Peter was quick to make the point that the idea of a “sustainability job” is more complex than one might first think. There are plenty of sustainability focused jobs and career paths, but sustainability is rarely tangible enough to be a product in and of itself. Rather, sustainability is an issue of systemics. As such, it’s important to recognize that job seekers are likely to be looking at the market from a much wider scope when looking to break into a sustainability based career path. So many jobs can fall into the description of “sustainability related”, everything from green-living businesses, tech, green finance and investing, events, higher education, government, and food just to name a few. The point is that sustainability is something that threads through just about all career paths in one way or another. Instead of looking for a job in outright sustainability, or even a “green-collar job”, people should instead be looking for a sustainability related career, one that supports a variety of values and puts your strongest skills to good use.[ad name=”Go-RT-Large Square”]
Looking at it from that perspective, finding and being satisfied with a sustainability related career depends on three key things: content, process, and context. The content is the mission, the process is the work, what you do on a day to day basis, and the context is the environment of the job itself, including the human resource policies, culture, etc. Pursuing a career in sustainability for the sake of sustainability might be in line with one of these elements, but it is the consideration and balance of these three concepts that will point job seekers in the direction of a more fulfilling career.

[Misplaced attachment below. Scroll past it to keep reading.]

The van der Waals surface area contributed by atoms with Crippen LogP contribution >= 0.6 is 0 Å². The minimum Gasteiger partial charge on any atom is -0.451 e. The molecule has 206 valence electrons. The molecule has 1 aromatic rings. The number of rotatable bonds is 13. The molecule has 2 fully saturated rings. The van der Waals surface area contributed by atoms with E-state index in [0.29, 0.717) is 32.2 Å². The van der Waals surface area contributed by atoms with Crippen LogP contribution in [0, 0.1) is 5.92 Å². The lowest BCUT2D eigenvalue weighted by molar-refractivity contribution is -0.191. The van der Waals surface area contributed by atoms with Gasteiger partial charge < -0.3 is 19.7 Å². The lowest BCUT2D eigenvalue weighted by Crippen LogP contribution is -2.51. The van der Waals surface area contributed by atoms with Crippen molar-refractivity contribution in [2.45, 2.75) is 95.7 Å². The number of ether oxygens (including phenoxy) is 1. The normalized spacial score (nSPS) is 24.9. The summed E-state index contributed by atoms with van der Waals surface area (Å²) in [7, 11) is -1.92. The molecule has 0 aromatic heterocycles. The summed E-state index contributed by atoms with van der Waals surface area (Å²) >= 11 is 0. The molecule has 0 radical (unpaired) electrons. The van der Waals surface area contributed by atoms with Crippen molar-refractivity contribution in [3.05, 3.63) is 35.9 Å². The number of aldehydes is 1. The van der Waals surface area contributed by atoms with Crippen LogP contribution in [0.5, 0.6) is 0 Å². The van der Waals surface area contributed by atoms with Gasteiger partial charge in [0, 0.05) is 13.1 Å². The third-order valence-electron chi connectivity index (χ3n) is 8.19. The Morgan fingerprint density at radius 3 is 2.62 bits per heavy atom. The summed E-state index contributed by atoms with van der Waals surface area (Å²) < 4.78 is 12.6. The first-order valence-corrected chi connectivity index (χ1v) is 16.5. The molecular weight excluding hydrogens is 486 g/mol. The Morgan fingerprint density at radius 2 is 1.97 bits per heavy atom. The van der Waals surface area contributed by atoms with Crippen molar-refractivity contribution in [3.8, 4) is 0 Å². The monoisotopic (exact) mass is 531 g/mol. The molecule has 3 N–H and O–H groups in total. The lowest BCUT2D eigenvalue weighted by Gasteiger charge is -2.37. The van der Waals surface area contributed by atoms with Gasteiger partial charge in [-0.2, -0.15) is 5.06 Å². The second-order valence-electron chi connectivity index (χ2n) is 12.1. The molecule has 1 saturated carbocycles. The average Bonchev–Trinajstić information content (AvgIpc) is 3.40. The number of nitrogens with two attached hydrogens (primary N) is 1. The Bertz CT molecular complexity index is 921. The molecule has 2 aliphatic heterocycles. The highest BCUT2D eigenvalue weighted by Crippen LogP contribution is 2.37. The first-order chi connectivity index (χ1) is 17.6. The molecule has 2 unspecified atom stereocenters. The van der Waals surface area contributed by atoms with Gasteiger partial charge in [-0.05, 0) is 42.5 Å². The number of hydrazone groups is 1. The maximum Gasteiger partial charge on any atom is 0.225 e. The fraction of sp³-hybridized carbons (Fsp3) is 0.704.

Every time I complete a workshop or seminar like this, I notice two main changes in my personal outlook on my own career path as well as career development in general. The first, and in my opinion the most important change I notice, is that I come away extremely motivated. With new tools, techniques and perspectives at my fingertips, I find myself more energized than ever before, and that energy directly influences my actions in a very positive way. The second lesson I seem to learn and relearn is the essential skill and knowledge of the unending value of networking. Employers are much more likely to hire either from within their own personal network or that of people they trust. In fact the majority of jobs never even get posted. Networking is crucial to career development, especially within a tough job market.
I found the Foresight Designs workshop to be very thorough, informative and most importantly extremely motivating. I felt that the facilitator had a perceptive and intelligent perspective on the field and was excited to share that information in a way that was encouraging while still presenting a very realistic view of the career path. It can be easy to get lost in the passion of sustainability. In the job market, it’s extremely important to temper that passion with knowledge and skill.
The two part seminar will be available in Seattle again next fall. For more information visit Foresight Design’s career page. There you can find not only a more detailed overview of the workshops available but also an events calendar of all of foresight designs workshops and even local community events (based mostly in Chicago).